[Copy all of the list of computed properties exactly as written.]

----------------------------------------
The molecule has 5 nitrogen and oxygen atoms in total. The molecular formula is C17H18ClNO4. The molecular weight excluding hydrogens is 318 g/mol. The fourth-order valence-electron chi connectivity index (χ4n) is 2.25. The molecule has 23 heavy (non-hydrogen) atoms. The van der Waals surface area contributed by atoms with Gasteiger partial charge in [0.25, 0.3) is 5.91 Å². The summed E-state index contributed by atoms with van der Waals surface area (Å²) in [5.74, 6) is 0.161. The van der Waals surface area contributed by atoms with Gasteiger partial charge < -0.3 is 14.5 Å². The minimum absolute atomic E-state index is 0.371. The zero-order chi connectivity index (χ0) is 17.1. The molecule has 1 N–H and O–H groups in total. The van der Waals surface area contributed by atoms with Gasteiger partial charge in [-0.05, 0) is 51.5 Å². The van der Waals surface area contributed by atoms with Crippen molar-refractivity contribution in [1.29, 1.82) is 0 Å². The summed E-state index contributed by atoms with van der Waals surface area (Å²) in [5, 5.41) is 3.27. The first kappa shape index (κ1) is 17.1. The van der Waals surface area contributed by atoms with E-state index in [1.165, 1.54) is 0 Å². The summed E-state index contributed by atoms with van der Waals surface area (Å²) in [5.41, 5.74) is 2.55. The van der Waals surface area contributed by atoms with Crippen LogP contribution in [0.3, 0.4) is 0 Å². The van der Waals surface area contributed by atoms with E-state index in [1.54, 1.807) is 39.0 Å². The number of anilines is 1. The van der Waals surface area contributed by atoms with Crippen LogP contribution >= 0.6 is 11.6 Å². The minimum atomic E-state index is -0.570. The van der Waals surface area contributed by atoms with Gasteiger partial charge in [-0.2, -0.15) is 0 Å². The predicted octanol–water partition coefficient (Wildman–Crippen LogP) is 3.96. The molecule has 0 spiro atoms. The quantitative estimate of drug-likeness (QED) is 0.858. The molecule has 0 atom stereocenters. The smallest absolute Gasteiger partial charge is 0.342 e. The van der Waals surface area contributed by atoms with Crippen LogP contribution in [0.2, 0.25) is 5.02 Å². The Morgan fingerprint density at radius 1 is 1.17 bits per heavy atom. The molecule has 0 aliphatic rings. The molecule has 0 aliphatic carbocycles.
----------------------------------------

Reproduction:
The molecule has 5 nitrogen and oxygen atoms in total. The molecular formula is C17H18ClNO4. The molecular weight excluding hydrogens is 318 g/mol. The fourth-order valence-electron chi connectivity index (χ4n) is 2.25. The molecule has 23 heavy (non-hydrogen) atoms. The van der Waals surface area contributed by atoms with Gasteiger partial charge in [0.25, 0.3) is 5.91 Å². The summed E-state index contributed by atoms with van der Waals surface area (Å²) in [5.74, 6) is 0.161. The van der Waals surface area contributed by atoms with Gasteiger partial charge < -0.3 is 14.5 Å². The minimum absolute atomic E-state index is 0.371. The zero-order chi connectivity index (χ0) is 17.1. The molecule has 1 N–H and O–H groups in total. The van der Waals surface area contributed by atoms with Gasteiger partial charge in [-0.05, 0) is 51.5 Å². The van der Waals surface area contributed by atoms with Crippen molar-refractivity contribution in [1.29, 1.82) is 0 Å². The summed E-state index contributed by atoms with van der Waals surface area (Å²) in [5, 5.41) is 3.27. The first kappa shape index (κ1) is 17.1. The van der Waals surface area contributed by atoms with E-state index in [1.165, 1.54) is 0 Å². The summed E-state index contributed by atoms with van der Waals surface area (Å²) in [5.41, 5.74) is 2.55. The van der Waals surface area contributed by atoms with Crippen LogP contribution in [0.3, 0.4) is 0 Å². The van der Waals surface area contributed by atoms with E-state index in [1.54, 1.807) is 39.0 Å². The number of anilines is 1. The van der Waals surface area contributed by atoms with Crippen LogP contribution >= 0.6 is 11.6 Å². The minimum atomic E-state index is -0.570. The van der Waals surface area contributed by atoms with Gasteiger partial charge in [-0.2, -0.15) is 0 Å². The predicted octanol–water partition coefficient (Wildman–Crippen LogP) is 3.96. The molecule has 0 spiro atoms. The quantitative estimate of drug-likeness (QED) is 0.858. The molecule has 0 atom stereocenters. The smallest absolute Gasteiger partial charge is 0.342 e. The van der Waals surface area contributed by atoms with Crippen LogP contribution in [0.2, 0.25) is 5.02 Å². The Morgan fingerprint density at radius 1 is 1.17 bits per heavy atom. The molecule has 0 aliphatic rings. The molecule has 0 aliphatic carbocycles.